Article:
Letting in Love
by Henrietta Wotton
Lake Entírakh sat in a small valley formed midway up the face of the tallest mountain of the Shimat chain that ran along the coastline of the northernmost tip of Cardassia Primeís northern continent. Here temperatures rarely exceeded 10 C. in full daylight--an unusually bright daylight--and fell well below freezing during the very long nights. Hardly a climate for heat-loving Cardassians, and no permanent Kardasi settlements had ever been established here. However, Lake Entírakh held a secret that the ancient Hebitians had discovered. Beneath it churned the molten core of a volcano not yet gone dead, as all the others in the Shimat chain had. Its waters therefore maintained a constant 27 C. temperature, and the Hebitians had duly established a combination resort and retreat here in the otherwise deserted mountains, its purpose to "chill the fevered spirit and warm the cold heart."
It must have been a remarkable sight in its day, Bashir reflected. A wall four meters thick and twenty meters high had ringed the entire lake. Archways opened out of it every ten meters, their interiors decorated in intricate patterns with thousands of tiny, multi-colored gemstones. At the portion of the wall which faced the entrance into the valley, a curving stairway led to the top. Garak told him that eight swaying rope bridges had allowed passage from one side of the wall to the other, but that a true spiritual experience required that a visitor walk the entire circumference, a distance of more than ten kilometers, before descending by these same stairs and then diving into the warm and welcoming waters. Now only about a fifth of the wall remained, in a dozen freestanding sections. The stairs no longer existed, the rope bridges had rotted centuries ago, and the gemstones had been torn out by generations of desperate men and women hoping to stave off starvation during one or the other of Cardassiaís recurrent famines. And yet, even in itís ruined state, the place was magnificent. Garak had planned the excursion even before they became lovers. "I wanted you to see what we were before nature conspired against us and we lost our way," he had said solemnly upon their arrival. "Fortunately, they had no energy weapons when the Hebitian civilization fell, and its traces still linger. All that was ancient and beautiful in my Cardassia has been vaporized clean and replaced with bright new Federation functional."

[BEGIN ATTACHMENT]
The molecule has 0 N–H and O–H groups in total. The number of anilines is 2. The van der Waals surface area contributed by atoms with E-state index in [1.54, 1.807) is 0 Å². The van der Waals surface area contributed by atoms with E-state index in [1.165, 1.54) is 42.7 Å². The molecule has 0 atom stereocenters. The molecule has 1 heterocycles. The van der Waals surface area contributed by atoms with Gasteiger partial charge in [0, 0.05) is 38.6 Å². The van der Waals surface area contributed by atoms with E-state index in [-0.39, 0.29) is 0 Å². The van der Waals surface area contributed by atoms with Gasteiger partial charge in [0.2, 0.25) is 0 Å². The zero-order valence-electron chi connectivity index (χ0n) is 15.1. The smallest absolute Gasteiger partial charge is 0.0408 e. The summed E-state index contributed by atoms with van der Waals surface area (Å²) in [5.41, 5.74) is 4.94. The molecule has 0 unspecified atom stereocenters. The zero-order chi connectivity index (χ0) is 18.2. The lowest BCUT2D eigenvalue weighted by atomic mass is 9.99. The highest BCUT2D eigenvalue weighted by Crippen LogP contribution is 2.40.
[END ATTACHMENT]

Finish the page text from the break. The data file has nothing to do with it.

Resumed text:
Their first day here they had hiked the entire perimeter of the lake in the four hours of daylight that came around between 26 hour stretches of chill darkness. Today, the second and last of their camping trip, they had spent in the water. Bashirís enhanced reflexes enabled him to catch in his bare hands a dozen of the silver and rose colored fish that darted everywhere in the azure green water. They planned to cook them over an actual fire when night fell and hunger beckoned. Then Garak had suggested they swim to the opposite shore and back. It surprised Julian somewhat how strong a swimmer Garak was for a man of his years. As long as the doctor did not particularly exert himself, the Cardassian kept pace at his side. Three-quarters of the way back, however, Bashirís exuberance took hold, and he crossed the remaining meters at the maximum speed his special gifts allowed, leaving Garak far behind.
Now he treaded water a small distance from shore and studied his loverís approach. Garak swam in a very peculiar way, at least to human eyes. He held the top of his head out of the water just below his nostrils, leaving the rest submerged. All four limbs churned underneath the surface as well, rarely causing the slightest wave or ripple. As Bashir watched, he realized that all those racist jokes about "Cardies" as lizards or snakes had got their reptiles mixed. What the man swimming toward him resembled was more powerful, more dangerous by far. And Julian had to admit that he had always been attracted to danger. Ah, my clever, charming crocodile, he said to himself, as he set out with rapid strokes to enfold the Cardassian in an embrace. Then, like a rescuer pulling a drowning man to safety, he practically dragged Garak ashore, where they made passionate love just as the sun began to dip beneath the horizon.